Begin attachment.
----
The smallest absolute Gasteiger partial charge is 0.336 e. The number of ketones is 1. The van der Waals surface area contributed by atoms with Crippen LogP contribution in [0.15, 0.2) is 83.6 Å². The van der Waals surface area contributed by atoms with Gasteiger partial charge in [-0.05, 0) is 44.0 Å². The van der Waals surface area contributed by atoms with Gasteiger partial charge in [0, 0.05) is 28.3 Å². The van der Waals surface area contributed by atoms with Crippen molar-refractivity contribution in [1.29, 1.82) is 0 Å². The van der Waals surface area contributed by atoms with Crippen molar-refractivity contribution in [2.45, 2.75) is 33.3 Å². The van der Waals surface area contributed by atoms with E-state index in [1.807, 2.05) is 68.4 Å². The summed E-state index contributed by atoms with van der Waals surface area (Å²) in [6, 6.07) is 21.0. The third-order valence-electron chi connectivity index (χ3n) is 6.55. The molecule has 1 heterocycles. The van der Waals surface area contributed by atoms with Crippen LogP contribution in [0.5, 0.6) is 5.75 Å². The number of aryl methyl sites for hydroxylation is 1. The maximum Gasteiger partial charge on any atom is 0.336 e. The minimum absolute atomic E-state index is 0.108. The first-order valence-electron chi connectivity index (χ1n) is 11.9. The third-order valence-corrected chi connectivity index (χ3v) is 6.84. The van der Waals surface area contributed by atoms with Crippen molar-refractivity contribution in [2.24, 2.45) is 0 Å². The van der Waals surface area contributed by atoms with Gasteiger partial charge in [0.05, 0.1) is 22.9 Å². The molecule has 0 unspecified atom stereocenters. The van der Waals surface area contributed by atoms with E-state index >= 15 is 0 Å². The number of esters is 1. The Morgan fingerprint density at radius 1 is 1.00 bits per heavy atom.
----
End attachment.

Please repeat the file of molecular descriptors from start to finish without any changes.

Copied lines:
The smallest absolute Gasteiger partial charge is 0.336 e. The number of ketones is 1. The van der Waals surface area contributed by atoms with Crippen LogP contribution in [0.15, 0.2) is 83.6 Å². The van der Waals surface area contributed by atoms with Gasteiger partial charge in [-0.05, 0) is 44.0 Å². The van der Waals surface area contributed by atoms with Gasteiger partial charge in [0, 0.05) is 28.3 Å². The van der Waals surface area contributed by atoms with Crippen molar-refractivity contribution in [1.29, 1.82) is 0 Å². The van der Waals surface area contributed by atoms with Crippen molar-refractivity contribution in [2.45, 2.75) is 33.3 Å². The van der Waals surface area contributed by atoms with E-state index in [1.807, 2.05) is 68.4 Å². The summed E-state index contributed by atoms with van der Waals surface area (Å²) in [6, 6.07) is 21.0. The third-order valence-electron chi connectivity index (χ3n) is 6.55. The molecule has 1 heterocycles. The van der Waals surface area contributed by atoms with Crippen LogP contribution in [0.5, 0.6) is 5.75 Å². The number of aryl methyl sites for hydroxylation is 1. The maximum Gasteiger partial charge on any atom is 0.336 e. The minimum absolute atomic E-state index is 0.108. The first-order valence-electron chi connectivity index (χ1n) is 11.9. The third-order valence-corrected chi connectivity index (χ3v) is 6.84. The van der Waals surface area contributed by atoms with Crippen molar-refractivity contribution in [2.24, 2.45) is 0 Å². The van der Waals surface area contributed by atoms with Gasteiger partial charge in [0.05, 0.1) is 22.9 Å². The molecule has 0 unspecified atom stereocenters. The van der Waals surface area contributed by atoms with E-state index >= 15 is 0 Å². The number of esters is 1. The Morgan fingerprint density at radius 1 is 1.00 bits per heavy atom.